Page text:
Neurodevelopmental Toxins and Thimerosal
Activation of methionine synthase by insulin-like growth factor-1 and dopamine: a target for neurodevelopmental toxins and thimerosal
- 1Department of Pharmaceutical Sciences, Northeastern University, Boston, MA 02115, USA
- 2Biochemistry Department, University of Nebraska, Lincoln, NE 68588, USA
- 3Vitamin Metabolism Laboratory, USDA Human Nutrition Research Center on Aging at Tufts University, Boston, MA 02111, USA
- 4Sidney Kimmel Comprehensive Cancer Center at Johns Hopkins, Baltimore, MD 21231, USA
Correspondence: RC Deth, Northeastern University, 312 Mugar Hall, 360 Huntington Avenue, Boston, MA 02115, USA. E-mail: firstname.lastname@example.org
Received 23 July 2003; Revised 30 October 2003; Accepted 12 November 2003; Published online 27 January 2004.
Methylation events play a critical role in the ability of growth factors to promote normal development. Neurodevelopmental toxins, such as ethanol and heavy metals, interrupt growth factor signaling, raising the possibility that they might exert adverse effects on methylation. We found that insulin-like growth factor-1 (IGF-1)- and dopamine-stimulated methionine synthase (MS) activity and folate-dependent methylation of phospholipids in SH-SY5Y human neuroblastoma cells, via a PI3-kinase- and MAP-kinase-dependent mechanism. The stimulation of this pathway increased DNA methylation, while its inhibition increased methylation-sensitive gene expression. Ethanol potently interfered with IGF-1 activation of MS and blocked its effect on DNA methylation, whereas it did not inhibit the effects of dopamine. Metal ions potently affected IGF-1 and dopamine-stimulated MS activity, as well as folate-dependent phospholipid methylation: Cu2+ promoted enzyme activity and methylation, while Cu+, Pb2+, Hg2+ and Al3+ were inhibitory. The ethylmercury-containing preservative thimerosal inhibited both IGF-1- and dopamine-stimulated methylation with an IC50 of 1 nM and eliminated MS activity. Our findings outline a novel growth factor signaling pathway that regulates MS activity and thereby modulates methylation reactions, including DNA methylation. The potent inhibition of this pathway by ethanol, lead, mercury, aluminum and thimerosal suggests that it may be an important target of neurodevelopmental toxins.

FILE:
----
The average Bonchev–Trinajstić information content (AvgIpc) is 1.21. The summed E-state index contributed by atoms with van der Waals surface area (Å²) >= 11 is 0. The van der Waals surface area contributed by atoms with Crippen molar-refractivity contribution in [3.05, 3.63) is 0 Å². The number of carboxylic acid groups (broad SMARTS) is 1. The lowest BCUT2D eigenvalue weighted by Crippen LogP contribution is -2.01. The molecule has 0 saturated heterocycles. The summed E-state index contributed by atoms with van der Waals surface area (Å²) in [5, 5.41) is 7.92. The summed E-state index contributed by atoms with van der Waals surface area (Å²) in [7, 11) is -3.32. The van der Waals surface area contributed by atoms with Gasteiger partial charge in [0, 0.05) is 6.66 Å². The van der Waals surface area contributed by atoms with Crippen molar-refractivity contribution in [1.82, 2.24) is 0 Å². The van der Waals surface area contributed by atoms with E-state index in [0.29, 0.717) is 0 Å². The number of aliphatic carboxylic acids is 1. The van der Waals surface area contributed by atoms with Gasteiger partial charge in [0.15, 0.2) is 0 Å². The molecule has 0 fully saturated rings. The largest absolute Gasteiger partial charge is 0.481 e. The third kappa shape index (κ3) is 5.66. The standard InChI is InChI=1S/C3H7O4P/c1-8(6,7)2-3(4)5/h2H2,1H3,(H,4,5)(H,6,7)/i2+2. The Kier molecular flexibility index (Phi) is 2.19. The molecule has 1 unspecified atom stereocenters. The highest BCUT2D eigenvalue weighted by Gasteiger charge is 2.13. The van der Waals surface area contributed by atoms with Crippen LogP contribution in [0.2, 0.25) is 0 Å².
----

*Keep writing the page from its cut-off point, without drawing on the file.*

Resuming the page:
autism, attention deficit hyperactivity disorder, P13-kinase, D4 dopamine receptor, DNA methylation, phospholipid methylation, lead, mercury